Understanding No-Cost Loans

How they work, and why they could be good for you.



Yes, it is definitely possible to secure a mortgage without having to pay the closing costs—all fees legitimately incurred, such as title, underwriting, appraisal, et cetera.   If you have further inquiries, feel free to contact us today. We will be more than glad to be of service and answer your questions to your satisfaction.

(NOTE: City Creek Mortgage charges no closing costs. Our company is 100% compensated by our investors, not by our clientele, on a fixed income basis.)

The Truth About No-Cost Mortgage Loans

Every time I recommend no-fee mortgages to our clients, I often meet the question how it is possible to purchase or refinance a house loan minus the closing costs. Of course, a mortgage without such fees seems too good to be true, and so many tend to be skeptical.

To clear any doubt and shed more light on this type of house loan, we provide a detailed explanation on how a no cost mortgage in Salt Lake City, Utah works and the unique benefits it offers.

No-Fee Mortgages Explained

A case study

Obtaining a mortgage always involves certain fees. Appraisers, title companies, and underwriters all charge money for their services.
The total cost of these services is on a typical $225,000 loan is roughly $2,460.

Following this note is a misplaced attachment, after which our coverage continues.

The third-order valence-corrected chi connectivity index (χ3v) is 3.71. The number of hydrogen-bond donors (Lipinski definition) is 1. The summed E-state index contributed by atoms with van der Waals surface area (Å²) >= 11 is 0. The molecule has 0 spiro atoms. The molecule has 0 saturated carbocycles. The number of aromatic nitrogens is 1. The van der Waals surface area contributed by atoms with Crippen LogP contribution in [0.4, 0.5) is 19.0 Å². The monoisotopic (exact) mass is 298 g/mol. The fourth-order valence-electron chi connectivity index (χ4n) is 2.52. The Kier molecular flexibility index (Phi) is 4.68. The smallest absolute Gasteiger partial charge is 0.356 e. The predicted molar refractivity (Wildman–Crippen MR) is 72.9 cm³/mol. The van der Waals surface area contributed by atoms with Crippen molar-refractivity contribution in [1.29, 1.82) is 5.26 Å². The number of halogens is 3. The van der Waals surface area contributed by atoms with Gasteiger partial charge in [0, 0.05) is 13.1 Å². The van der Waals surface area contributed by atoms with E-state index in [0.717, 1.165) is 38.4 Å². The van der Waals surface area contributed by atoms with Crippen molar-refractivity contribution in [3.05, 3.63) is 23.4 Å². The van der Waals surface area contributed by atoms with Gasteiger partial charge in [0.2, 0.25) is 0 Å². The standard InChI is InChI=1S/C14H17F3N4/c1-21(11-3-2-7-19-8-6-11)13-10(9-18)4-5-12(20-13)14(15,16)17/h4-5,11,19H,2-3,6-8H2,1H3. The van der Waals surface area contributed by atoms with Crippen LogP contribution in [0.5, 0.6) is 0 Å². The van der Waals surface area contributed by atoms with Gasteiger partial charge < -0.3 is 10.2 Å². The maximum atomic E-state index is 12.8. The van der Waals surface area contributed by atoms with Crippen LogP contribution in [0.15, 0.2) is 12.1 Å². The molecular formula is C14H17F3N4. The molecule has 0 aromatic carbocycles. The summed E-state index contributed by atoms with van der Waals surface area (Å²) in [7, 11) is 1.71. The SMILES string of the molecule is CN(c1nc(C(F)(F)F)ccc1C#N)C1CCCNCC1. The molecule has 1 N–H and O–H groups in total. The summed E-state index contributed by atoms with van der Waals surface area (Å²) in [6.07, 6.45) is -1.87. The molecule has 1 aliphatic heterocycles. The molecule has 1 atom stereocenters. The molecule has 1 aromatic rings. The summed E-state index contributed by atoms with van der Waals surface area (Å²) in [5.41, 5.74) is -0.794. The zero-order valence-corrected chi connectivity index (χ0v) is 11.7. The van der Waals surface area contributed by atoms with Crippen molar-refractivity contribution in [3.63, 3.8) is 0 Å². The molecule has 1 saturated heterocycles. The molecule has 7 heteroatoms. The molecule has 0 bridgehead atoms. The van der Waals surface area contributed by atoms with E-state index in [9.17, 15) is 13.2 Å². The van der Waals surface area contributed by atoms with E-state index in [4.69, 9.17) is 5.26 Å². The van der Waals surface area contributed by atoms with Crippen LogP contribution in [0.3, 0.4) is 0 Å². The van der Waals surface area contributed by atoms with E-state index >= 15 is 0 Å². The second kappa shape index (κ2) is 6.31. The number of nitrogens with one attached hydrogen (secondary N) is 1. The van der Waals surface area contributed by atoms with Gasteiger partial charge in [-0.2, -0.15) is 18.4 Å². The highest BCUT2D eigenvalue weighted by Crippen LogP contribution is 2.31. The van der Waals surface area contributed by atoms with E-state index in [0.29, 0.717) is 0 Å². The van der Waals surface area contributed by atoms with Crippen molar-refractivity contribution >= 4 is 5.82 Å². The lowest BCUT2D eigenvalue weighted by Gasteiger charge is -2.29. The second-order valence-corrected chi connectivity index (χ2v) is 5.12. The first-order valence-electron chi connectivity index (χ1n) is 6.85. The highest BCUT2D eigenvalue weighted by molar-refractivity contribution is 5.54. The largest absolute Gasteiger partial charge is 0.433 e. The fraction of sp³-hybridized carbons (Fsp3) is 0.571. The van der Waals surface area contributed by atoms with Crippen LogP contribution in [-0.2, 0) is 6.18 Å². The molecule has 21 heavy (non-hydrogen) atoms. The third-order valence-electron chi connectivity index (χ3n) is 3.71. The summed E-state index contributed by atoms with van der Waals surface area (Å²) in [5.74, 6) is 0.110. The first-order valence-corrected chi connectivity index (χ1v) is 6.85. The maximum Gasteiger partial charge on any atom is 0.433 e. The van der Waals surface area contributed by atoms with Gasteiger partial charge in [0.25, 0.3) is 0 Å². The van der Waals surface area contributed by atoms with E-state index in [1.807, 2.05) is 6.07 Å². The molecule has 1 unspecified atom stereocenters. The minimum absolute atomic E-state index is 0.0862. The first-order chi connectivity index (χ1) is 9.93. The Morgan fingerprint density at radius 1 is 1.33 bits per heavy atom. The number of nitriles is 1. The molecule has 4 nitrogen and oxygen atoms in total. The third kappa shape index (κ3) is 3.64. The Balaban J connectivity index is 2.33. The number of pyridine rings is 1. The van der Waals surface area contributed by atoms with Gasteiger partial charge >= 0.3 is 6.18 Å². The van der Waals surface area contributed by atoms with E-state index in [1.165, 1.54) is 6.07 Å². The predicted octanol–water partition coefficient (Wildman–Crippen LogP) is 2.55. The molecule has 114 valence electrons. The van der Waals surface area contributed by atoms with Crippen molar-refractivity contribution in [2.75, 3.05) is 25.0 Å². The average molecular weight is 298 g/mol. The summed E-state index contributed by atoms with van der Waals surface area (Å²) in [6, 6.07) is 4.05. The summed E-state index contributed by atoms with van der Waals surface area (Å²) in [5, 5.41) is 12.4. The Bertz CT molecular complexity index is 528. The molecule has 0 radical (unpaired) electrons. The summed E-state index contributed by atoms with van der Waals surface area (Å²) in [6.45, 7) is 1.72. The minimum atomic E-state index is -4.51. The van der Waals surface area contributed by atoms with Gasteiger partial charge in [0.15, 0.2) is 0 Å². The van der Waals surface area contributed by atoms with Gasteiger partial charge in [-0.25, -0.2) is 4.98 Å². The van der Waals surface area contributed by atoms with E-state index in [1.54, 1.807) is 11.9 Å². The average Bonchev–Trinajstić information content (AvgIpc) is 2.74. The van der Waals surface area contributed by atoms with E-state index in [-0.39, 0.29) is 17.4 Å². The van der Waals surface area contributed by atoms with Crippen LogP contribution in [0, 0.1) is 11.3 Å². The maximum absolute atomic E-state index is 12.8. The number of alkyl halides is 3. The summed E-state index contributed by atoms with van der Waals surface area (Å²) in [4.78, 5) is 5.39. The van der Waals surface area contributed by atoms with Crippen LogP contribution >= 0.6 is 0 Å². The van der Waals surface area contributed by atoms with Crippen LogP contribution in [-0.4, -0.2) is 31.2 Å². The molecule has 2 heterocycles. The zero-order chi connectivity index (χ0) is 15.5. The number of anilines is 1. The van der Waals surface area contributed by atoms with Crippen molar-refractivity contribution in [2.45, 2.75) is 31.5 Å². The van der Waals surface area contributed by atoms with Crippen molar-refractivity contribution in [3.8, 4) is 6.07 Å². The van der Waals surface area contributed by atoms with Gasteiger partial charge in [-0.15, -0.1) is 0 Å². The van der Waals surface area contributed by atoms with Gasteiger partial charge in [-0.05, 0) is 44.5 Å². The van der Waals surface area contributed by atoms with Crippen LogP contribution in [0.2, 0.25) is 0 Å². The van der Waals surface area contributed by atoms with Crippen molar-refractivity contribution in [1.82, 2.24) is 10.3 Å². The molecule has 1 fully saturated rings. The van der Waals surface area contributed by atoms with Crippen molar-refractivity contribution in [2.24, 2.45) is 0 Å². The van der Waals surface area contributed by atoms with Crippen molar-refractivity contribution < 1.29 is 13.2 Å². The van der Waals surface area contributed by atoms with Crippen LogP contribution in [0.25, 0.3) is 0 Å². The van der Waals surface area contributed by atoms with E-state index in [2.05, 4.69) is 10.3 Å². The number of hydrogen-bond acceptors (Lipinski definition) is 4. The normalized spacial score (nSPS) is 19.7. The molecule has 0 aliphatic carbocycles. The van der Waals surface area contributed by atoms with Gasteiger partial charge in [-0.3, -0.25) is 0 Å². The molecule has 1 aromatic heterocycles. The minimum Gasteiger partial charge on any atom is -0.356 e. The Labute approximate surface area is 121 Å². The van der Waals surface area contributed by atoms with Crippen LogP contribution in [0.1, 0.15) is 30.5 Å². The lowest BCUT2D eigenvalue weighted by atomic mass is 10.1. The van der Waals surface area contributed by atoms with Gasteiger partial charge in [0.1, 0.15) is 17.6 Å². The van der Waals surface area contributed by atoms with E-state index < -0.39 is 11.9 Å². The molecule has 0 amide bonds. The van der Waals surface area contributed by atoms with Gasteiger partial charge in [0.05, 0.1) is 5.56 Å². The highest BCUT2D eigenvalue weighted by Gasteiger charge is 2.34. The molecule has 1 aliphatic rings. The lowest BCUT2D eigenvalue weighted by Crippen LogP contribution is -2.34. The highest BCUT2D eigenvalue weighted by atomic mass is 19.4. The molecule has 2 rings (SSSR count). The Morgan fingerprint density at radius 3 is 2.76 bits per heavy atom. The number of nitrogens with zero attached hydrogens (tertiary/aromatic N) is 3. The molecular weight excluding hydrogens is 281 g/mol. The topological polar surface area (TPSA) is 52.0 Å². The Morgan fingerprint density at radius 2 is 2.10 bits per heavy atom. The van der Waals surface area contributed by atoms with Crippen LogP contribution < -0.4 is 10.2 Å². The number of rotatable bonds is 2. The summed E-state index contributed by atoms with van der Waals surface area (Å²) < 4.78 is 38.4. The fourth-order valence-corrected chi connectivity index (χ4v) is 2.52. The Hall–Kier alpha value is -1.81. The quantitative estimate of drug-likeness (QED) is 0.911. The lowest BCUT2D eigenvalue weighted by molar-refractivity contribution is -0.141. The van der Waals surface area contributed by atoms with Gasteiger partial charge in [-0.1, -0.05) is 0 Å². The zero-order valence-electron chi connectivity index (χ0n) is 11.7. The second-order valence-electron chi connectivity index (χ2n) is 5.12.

Connected to each interest rate, there is either a credit or a cost. Interest rates that offer credit will use that credit to cover the basic closing costs. If your rate credit is equal to or greater than the basic closing costs, then all of the fees incurred are covered, rendering the mortgage a No-Cost Mortgage.

A 3.75% rate may associate a cost of 1% of the total loan amount.

Cost for an Interest rate of 3.75% $2,250
Flat Closing Costs $2,462
Total Closing Costs $4,712

A 4.125% rate may offer a credit of 1.125% of the amount of the loan.

Credit for an Interest rate of 4.125% ($2531)
Flat Closing Costs $2,462
Total Closing Costs ($69)

Total Difference in closing costs: $4,712 – ($69.25) = $4,781.25

No-Cost Mortgage Benefits

When it comes to comparing mortgages involving closing costs with no-cost loans, the amounts must be adjusted to reflect the cash needed at closing equally. In other words, if there is a difference in mortgage costs between the two options of $4,781, the no-fee option will have an amount that is lower than $4,781. This way, it will effectively show the actual cost of shouldering closing costs to get a lower rate. Therefore, we would compare a loan amount of $229,781 at an interest rate of 3.75% against a balance of $225,000 at an interest rate of 4.125%.

Full-Fee Option :

$229,781 @ 3.75% has a P&I payment of $1,064.15

No-Fee Option:

$225,000 @ 4.125% has a P&I payment of $1,090.46

By paying a closing cost of $4,781, the monthly payment will be $26.31 lower than the no-cost loan.

The breakeven point will be 181 months  ($4,781 / $26.31 = 181.71 months).

If the loan is scheduled to be paid in at least 15.1 years, then paying the lower rate fees may be the right route to take. However, that is highly unusual, and does not account for the option to decrease the interest rate again if the rates continue to drop without losing the amount paid for the mortgage. It also does not take into consideration the additional tax rewards of a higher interest rate a no cost mortgage in Salt Lake City, Utah brings.

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